Study investigated the impact of packed red blood cell (pRBC) transfusion on the occurrence of bloodstream infections (BSIs) in patients admitted in an intensive care unit (ICU)

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Intravenous literature: Michalia, M., Kompoti, M., Panagiotakopoulou, A., Kallitsi, G., Charitidi, M., Trikka-Graphakos, E. and Clouva-Molyvdas, P.M. (2012) Impact of red blood cells transfusion on ICU-acquired bloodstream infections: A case-control study. Journal of Critical Care. 27(6), p.655-661.

Abstract:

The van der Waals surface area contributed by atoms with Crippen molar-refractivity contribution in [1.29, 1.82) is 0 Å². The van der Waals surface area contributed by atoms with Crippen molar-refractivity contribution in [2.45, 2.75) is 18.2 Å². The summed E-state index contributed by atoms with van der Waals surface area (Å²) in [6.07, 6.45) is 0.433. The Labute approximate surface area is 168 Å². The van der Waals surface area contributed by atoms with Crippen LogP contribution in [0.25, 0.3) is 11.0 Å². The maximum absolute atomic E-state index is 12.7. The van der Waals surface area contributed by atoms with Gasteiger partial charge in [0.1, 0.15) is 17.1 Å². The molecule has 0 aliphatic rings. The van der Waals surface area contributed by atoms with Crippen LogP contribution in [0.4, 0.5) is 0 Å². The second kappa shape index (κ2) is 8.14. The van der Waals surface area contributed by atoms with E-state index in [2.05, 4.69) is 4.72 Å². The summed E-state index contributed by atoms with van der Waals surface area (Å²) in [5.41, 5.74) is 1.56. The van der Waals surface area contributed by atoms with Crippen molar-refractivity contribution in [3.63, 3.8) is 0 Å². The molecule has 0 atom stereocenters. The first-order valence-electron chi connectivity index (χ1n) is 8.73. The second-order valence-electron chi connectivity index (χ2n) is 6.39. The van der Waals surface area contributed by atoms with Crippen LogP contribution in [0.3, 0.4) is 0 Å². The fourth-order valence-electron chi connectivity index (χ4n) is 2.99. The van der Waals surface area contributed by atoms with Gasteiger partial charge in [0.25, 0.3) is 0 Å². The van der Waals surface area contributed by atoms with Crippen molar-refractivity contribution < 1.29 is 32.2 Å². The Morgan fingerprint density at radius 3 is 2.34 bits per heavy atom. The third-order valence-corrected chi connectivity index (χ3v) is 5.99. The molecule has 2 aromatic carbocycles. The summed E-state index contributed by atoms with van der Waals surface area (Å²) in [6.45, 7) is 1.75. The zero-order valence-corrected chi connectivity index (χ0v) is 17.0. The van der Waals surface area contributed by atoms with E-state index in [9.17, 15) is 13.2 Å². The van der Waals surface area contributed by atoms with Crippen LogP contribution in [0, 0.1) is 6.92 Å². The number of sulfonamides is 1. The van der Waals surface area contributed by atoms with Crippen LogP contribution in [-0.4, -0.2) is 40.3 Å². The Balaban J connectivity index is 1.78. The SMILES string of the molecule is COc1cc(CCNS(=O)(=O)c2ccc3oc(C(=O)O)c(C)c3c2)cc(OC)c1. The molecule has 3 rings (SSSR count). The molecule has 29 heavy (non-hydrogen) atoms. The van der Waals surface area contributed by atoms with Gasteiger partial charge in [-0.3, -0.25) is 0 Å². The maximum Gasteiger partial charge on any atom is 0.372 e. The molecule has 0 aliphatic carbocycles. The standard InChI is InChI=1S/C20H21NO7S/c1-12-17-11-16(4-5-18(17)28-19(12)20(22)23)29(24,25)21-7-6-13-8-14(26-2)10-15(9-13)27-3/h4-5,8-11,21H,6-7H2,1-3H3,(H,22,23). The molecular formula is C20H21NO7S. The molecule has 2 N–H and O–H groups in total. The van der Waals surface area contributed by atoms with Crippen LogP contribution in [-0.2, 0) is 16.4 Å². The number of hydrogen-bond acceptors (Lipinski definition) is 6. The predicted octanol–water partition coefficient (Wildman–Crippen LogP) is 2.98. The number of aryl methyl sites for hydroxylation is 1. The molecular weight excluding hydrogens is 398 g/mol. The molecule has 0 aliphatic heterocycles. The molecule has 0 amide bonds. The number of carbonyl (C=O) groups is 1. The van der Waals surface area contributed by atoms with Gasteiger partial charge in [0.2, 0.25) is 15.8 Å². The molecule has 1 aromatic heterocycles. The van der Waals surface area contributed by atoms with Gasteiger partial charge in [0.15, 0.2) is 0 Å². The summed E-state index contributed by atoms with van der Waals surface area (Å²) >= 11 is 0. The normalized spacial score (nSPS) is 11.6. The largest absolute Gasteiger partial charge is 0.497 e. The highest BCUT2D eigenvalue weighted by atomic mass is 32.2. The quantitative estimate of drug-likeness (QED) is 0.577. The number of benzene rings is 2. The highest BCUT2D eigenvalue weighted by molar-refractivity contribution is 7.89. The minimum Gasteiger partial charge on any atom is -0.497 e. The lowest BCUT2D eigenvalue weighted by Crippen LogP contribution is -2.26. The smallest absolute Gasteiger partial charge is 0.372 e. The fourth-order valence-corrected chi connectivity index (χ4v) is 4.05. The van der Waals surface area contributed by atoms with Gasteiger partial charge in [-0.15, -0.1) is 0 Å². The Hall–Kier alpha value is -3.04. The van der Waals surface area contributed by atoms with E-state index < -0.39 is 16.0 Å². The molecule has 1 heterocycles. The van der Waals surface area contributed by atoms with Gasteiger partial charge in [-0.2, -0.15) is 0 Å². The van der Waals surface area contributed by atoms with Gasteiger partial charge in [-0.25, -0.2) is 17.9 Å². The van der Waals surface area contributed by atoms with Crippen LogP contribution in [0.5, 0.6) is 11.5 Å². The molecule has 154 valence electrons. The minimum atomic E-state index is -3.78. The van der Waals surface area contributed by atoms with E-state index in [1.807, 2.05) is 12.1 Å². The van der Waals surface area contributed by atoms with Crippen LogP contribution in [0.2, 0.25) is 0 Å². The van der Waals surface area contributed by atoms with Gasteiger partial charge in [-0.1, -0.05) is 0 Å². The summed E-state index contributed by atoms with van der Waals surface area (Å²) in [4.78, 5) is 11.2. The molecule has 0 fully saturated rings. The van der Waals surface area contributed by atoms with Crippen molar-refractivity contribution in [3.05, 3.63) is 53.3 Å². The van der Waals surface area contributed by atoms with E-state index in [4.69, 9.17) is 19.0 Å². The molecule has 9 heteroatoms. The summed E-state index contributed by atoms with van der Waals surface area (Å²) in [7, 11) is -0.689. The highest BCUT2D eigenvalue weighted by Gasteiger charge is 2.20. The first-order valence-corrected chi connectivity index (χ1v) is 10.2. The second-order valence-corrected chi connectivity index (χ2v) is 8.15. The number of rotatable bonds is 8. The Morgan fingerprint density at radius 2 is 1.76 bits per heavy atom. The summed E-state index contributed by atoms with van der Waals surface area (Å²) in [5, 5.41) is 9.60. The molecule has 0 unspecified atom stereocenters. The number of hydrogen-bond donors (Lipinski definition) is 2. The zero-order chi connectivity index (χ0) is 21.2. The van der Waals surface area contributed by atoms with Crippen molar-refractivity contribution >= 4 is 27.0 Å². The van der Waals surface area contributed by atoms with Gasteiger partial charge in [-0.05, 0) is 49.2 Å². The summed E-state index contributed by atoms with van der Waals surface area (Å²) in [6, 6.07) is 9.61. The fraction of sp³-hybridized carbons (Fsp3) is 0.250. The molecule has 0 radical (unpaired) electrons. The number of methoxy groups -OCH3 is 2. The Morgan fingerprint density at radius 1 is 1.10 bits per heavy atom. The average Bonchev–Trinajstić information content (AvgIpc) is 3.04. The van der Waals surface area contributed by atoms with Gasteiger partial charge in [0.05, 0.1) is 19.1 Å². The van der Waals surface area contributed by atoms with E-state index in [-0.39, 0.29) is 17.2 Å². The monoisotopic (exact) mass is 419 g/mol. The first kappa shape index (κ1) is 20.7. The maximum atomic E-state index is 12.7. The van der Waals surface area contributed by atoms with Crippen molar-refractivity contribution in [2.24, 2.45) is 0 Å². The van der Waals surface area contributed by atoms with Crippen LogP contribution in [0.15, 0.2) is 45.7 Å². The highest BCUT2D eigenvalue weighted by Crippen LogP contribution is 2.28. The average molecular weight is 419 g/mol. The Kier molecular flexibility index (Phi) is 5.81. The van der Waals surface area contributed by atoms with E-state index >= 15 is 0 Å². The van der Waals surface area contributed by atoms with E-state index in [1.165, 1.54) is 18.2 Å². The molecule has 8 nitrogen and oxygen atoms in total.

Our study investigated the impact of packed red blood cell (pRBC) transfusion on the occurrence of bloodstream infections (BSIs) in patients admitted in a multidisciplinary intensive care unit (ICU), further assessing potential associations with particular BSI types. A nested matched (1:1) case-control design was implemented. Sex, age, admission category, Acute Physiology and Chronic Health Evaluation score II (plus Injury Severity Score in trauma patients) were used for matching. Controls were selected to have an ICU length of stay at least equal to the time to first BSI episode of the corresponding cases. Propensity scores for receiving pRBC transfusion were calculated in the entire prospective cohort. Of 582consecutive ICU patients, 165 matched case-control pairs were formed. In multivariable analysis, pRBC transfusion was independently associated with 2-fold probability for BSI (adjusting for matching variables and propensity score). There was a significant dose-dependent association of BSI risk with regard to the number of pRBC units transfused (odds ratios [OR], 1.73, 2.09, 2.34 for 1-3, 4-6, and more than 6 pRBC units transfused, respectively, compared with nontransfused patients, P values .116, .018, and .015, respectively). In subgroup analysis, catheter-related BSIs displayed the strongest association with pRBC transfusion (OR = 5.01, P = .014).

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